Breaking News: Avicii's Cause of Death: Apparent Suicide

Music's 30 Fiercest Feuds and Beefs

From classic-rock squabbles to hip-hop diss tracks and social media wars, here are the ridiculous, rancorous conflicts that have held us rapt

Load Previous
Roger Waters vs. David Gilmour
Pink Floyd: David Gilmour, Roger Waters Ian Dickson/Redferns; Tony Mottram/Getty4/30

Roger Waters vs. David Gilmour

Pink Floyd were divided during sessions for The Wall in 1979, as Gilmour, Nick Mason and Rick Wright grew frustrated by Waters' unwillingness to compromise in the studio. "He forced his way to become that central figure," Gilmour told Rolling Stone in 1987. Waters, for his part, claimed he was pushed into the role of creative taskmaster due to the diminishing input of his (to his mind) less talented bandmates. "There was no point in Gilmour, Mason or Wright trying to write lyrics," he countered in Rolling Stone. "Because they'll never be as good as mine. Gilmour's lyrics are very third-rate."

The global success of The Wall only widened the divisions. On the accompanying tour, Waters stayed at separate hotels, and rarely spoke with his bandmates offstage. As work began on a follow-up, 1983's The Final Cut, a less-than-enthusiastic Gilmour feared that the album was padded with rejects from The Wall. The conflicts grew increasingly hostile, and Gilmour's name was ultimately removed from the album's production credits.

When Waters decided to pursue solo endeavors in December 1985, he attempted to dissolve Pink Floyd in his wake, labeling it "a spent force creatively." Gilmour disagreed, forging ahead with Wright and Mason to record a new album as Pink Floyd. An irate Waters took legal action to bar Gilmour and the rest of his former colleagues from using the band's name – and the famed inflatable pig mascot during live performances.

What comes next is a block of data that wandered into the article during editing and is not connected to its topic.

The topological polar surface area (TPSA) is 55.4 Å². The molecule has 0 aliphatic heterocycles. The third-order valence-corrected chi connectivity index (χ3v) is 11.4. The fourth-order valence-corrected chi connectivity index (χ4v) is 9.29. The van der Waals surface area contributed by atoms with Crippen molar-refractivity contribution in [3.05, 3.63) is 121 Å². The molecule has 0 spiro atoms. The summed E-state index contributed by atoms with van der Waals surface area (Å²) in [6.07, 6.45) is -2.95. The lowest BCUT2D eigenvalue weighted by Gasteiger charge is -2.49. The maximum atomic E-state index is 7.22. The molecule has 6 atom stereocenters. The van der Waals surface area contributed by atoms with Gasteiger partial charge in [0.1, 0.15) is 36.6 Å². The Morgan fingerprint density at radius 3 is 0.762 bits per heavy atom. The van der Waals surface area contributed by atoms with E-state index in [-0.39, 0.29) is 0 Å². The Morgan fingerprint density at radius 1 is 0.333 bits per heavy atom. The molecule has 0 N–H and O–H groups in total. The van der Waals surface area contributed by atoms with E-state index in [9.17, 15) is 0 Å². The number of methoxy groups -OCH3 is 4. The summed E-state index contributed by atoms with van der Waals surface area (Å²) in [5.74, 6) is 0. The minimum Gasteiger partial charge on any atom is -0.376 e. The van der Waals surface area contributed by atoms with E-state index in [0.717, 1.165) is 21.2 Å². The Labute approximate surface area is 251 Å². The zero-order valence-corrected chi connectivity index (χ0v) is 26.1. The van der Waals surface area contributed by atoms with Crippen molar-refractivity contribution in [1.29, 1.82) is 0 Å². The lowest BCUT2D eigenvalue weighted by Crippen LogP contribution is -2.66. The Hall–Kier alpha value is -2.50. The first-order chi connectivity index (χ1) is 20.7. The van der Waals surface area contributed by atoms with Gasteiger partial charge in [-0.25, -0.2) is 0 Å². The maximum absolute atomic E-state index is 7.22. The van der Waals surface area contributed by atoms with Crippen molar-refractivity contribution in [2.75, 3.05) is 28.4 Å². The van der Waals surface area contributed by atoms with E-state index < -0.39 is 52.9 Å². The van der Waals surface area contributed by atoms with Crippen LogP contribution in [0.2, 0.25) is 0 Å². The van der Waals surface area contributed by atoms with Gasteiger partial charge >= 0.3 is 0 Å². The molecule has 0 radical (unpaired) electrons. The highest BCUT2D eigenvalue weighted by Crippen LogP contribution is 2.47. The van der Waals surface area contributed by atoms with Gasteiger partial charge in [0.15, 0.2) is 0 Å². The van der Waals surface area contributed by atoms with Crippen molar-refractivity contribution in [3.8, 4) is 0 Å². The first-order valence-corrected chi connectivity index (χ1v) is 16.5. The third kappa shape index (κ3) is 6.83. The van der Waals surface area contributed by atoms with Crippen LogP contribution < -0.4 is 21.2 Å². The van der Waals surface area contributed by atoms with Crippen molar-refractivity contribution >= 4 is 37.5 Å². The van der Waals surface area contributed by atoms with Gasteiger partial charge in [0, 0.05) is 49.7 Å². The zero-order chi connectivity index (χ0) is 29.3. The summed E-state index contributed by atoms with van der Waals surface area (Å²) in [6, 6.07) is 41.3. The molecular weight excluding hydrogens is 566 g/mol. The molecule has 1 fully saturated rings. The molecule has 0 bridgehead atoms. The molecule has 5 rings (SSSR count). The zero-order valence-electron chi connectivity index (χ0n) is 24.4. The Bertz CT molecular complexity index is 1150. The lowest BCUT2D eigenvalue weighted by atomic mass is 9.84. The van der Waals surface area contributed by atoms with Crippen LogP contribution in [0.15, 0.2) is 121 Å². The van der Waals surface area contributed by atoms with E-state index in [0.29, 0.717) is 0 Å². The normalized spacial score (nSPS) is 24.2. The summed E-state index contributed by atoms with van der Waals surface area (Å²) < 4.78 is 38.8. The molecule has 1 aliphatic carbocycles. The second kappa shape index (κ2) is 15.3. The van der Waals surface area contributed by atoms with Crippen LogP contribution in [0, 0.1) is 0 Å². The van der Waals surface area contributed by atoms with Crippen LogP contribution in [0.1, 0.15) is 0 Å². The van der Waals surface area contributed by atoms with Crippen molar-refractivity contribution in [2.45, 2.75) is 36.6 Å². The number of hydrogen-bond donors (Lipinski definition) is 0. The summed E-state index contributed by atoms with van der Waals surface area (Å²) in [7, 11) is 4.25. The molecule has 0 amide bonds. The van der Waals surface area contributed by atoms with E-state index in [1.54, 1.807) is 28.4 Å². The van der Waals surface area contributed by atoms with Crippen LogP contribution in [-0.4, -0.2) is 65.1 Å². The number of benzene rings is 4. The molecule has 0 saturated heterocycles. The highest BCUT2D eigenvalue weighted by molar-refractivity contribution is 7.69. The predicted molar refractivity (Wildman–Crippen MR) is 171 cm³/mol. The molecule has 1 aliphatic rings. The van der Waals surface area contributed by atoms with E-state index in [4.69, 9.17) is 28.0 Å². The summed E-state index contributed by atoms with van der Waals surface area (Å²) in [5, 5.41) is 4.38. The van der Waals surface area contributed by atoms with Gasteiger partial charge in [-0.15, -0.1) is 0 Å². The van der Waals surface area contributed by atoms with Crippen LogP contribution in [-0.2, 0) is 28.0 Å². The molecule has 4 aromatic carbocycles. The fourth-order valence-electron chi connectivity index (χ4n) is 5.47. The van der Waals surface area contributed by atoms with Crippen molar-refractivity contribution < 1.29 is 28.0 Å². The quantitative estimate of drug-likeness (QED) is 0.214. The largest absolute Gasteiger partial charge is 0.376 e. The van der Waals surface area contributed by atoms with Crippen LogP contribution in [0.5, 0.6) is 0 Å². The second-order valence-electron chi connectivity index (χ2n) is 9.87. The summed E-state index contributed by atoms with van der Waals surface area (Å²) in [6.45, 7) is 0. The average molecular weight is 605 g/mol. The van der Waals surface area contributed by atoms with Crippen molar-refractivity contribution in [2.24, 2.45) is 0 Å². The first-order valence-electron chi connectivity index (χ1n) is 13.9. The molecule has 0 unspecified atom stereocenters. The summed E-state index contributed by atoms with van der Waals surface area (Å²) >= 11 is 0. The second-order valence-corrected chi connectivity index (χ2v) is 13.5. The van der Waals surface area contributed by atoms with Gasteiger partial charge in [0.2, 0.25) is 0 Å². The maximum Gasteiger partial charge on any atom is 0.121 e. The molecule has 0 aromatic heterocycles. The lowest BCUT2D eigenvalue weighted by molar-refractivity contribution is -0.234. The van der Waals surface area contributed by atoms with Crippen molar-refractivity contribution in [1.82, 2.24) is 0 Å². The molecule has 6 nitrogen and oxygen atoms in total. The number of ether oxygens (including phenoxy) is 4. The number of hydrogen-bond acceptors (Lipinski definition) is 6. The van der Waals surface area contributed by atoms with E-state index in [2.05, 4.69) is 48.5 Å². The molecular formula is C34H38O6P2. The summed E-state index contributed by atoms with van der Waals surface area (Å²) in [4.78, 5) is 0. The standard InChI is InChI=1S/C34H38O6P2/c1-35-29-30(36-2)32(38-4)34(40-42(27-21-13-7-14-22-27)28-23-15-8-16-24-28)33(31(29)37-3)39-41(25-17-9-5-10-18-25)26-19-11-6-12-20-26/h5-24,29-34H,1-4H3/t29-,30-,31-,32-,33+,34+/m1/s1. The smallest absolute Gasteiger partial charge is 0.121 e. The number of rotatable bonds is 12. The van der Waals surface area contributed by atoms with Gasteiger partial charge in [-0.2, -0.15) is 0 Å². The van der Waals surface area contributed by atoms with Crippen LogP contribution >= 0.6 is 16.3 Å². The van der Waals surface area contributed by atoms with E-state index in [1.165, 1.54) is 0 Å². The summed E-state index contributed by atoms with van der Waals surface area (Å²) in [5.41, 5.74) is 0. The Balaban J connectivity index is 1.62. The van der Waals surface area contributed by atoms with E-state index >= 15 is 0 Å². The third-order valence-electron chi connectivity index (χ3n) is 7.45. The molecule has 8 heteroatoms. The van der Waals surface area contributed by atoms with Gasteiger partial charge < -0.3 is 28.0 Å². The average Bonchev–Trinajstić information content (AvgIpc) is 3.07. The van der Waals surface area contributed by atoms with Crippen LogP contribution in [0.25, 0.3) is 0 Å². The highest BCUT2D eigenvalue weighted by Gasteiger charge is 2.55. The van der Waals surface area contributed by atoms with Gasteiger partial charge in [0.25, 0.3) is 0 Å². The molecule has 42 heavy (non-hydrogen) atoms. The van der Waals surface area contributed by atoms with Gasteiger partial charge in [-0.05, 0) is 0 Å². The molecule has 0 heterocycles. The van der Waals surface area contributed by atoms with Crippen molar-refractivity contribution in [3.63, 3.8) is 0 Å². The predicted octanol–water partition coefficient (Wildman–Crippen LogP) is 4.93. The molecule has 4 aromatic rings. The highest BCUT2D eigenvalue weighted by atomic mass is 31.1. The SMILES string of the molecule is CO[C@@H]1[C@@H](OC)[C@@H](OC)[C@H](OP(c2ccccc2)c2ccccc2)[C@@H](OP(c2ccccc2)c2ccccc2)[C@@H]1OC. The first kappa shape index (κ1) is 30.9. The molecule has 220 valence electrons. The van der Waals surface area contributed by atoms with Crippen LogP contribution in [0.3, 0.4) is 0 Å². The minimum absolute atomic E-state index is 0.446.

Gilmour won the court battle but the war waged in the court of public opinion. The remaining Floyd members characterized their former bassist as a vindictive egomaniac, while Waters portrayed his Gilmour and Co. as coasting on the back of his genius. When the scaled-down Floyd released A Momentary Lapse of Reason in 1987, Waters dismissed it as "a very facile but quite clever forgery."

Pink Floyd remained largely dormant following the release of 1994's The Division Bell, but tensions had eased enough by July 2005 for the band's classic lineup to reunite for a set at the Live 8 global charity event. The reconciliation would prove to be the last time the foursome would perform before Wright's death in 2008.

Waters surprised fans in 2011 by bringing out Gilmour and Mason for a guest appearance on "Comfortably Numb" during a performance at London's O2 arena, and by 2013 he even admitted that he regretted the lawsuit over the band's name. But when Gilmour and Mason polished off some old demos for release as a new Floyd album, The Endless River, in 2014, Waters declined to participate.

Back to Top